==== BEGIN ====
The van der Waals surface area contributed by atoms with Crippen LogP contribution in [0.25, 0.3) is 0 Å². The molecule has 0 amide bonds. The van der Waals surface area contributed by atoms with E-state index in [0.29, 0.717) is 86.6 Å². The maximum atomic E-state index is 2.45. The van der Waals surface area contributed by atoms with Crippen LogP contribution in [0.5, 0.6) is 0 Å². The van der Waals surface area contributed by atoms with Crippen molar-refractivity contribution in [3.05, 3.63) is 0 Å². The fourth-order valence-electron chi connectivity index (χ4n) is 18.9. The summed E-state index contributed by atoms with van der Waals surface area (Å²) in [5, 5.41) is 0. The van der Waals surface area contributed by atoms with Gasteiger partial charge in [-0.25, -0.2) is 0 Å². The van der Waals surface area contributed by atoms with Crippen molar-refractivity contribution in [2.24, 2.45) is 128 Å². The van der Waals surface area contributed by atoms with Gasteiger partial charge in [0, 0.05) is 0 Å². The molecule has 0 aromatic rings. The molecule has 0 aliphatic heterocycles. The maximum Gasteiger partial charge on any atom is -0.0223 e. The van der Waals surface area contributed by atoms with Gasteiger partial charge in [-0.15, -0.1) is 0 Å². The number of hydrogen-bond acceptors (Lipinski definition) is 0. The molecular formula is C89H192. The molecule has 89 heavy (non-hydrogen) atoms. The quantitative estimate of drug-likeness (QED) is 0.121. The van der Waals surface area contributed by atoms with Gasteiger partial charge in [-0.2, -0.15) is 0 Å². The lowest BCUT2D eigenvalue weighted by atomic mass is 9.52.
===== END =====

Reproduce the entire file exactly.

The van der Waals surface area contributed by atoms with Crippen LogP contribution in [0.25, 0.3) is 0 Å². The molecule has 0 amide bonds. The van der Waals surface area contributed by atoms with E-state index in [0.29, 0.717) is 86.6 Å². The maximum atomic E-state index is 2.45. The van der Waals surface area contributed by atoms with Crippen LogP contribution in [0.5, 0.6) is 0 Å². The van der Waals surface area contributed by atoms with Crippen molar-refractivity contribution in [3.05, 3.63) is 0 Å². The fourth-order valence-electron chi connectivity index (χ4n) is 18.9. The summed E-state index contributed by atoms with van der Waals surface area (Å²) in [5, 5.41) is 0. The van der Waals surface area contributed by atoms with Gasteiger partial charge in [-0.25, -0.2) is 0 Å². The van der Waals surface area contributed by atoms with Crippen molar-refractivity contribution in [2.24, 2.45) is 128 Å². The van der Waals surface area contributed by atoms with Gasteiger partial charge in [0, 0.05) is 0 Å². The molecule has 0 aromatic rings. The molecule has 0 aliphatic heterocycles. The maximum Gasteiger partial charge on any atom is -0.0223 e. The van der Waals surface area contributed by atoms with Gasteiger partial charge in [-0.15, -0.1) is 0 Å². The number of hydrogen-bond acceptors (Lipinski definition) is 0. The molecular formula is C89H192. The molecule has 89 heavy (non-hydrogen) atoms. The quantitative estimate of drug-likeness (QED) is 0.121. The van der Waals surface area contributed by atoms with Gasteiger partial charge in [-0.2, -0.15) is 0 Å². The lowest BCUT2D eigenvalue weighted by atomic mass is 9.52.